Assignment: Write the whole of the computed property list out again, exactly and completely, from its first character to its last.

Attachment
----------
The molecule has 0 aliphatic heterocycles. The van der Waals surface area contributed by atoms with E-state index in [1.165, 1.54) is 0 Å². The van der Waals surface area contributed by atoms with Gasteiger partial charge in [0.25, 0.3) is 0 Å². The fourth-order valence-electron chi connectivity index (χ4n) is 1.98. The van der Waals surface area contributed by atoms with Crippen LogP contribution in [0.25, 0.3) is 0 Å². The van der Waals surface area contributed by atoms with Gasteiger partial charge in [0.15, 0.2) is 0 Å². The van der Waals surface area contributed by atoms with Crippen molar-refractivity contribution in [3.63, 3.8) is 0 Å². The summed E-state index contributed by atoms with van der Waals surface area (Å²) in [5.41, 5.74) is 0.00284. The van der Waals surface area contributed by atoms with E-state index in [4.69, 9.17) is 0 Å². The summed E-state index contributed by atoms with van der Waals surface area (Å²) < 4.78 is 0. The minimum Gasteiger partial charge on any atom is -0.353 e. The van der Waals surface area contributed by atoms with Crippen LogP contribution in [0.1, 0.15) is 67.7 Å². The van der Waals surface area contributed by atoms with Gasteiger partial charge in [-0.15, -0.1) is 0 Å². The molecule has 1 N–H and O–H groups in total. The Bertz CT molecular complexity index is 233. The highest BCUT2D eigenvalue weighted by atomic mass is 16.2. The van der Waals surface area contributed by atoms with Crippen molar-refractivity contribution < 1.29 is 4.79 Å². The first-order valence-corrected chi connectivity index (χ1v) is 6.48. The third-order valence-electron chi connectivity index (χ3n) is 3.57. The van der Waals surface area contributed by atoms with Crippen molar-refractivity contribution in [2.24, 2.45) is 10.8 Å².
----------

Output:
The molecule has 0 aliphatic heterocycles. The van der Waals surface area contributed by atoms with E-state index in [1.165, 1.54) is 0 Å². The van der Waals surface area contributed by atoms with Gasteiger partial charge in [0.25, 0.3) is 0 Å². The fourth-order valence-electron chi connectivity index (χ4n) is 1.98. The van der Waals surface area contributed by atoms with Crippen LogP contribution in [0.25, 0.3) is 0 Å². The van der Waals surface area contributed by atoms with Gasteiger partial charge in [0.15, 0.2) is 0 Å². The van der Waals surface area contributed by atoms with Crippen molar-refractivity contribution in [3.63, 3.8) is 0 Å². The summed E-state index contributed by atoms with van der Waals surface area (Å²) in [5.41, 5.74) is 0.00284. The van der Waals surface area contributed by atoms with E-state index in [4.69, 9.17) is 0 Å². The summed E-state index contributed by atoms with van der Waals surface area (Å²) < 4.78 is 0. The minimum Gasteiger partial charge on any atom is -0.353 e. The van der Waals surface area contributed by atoms with Crippen LogP contribution in [0.1, 0.15) is 67.7 Å². The van der Waals surface area contributed by atoms with Gasteiger partial charge in [-0.15, -0.1) is 0 Å². The molecule has 1 N–H and O–H groups in total. The Bertz CT molecular complexity index is 233. The highest BCUT2D eigenvalue weighted by atomic mass is 16.2. The van der Waals surface area contributed by atoms with Crippen molar-refractivity contribution < 1.29 is 4.79 Å². The first-order valence-corrected chi connectivity index (χ1v) is 6.48. The third-order valence-electron chi connectivity index (χ3n) is 3.57. The van der Waals surface area contributed by atoms with Crippen molar-refractivity contribution in [2.24, 2.45) is 10.8 Å².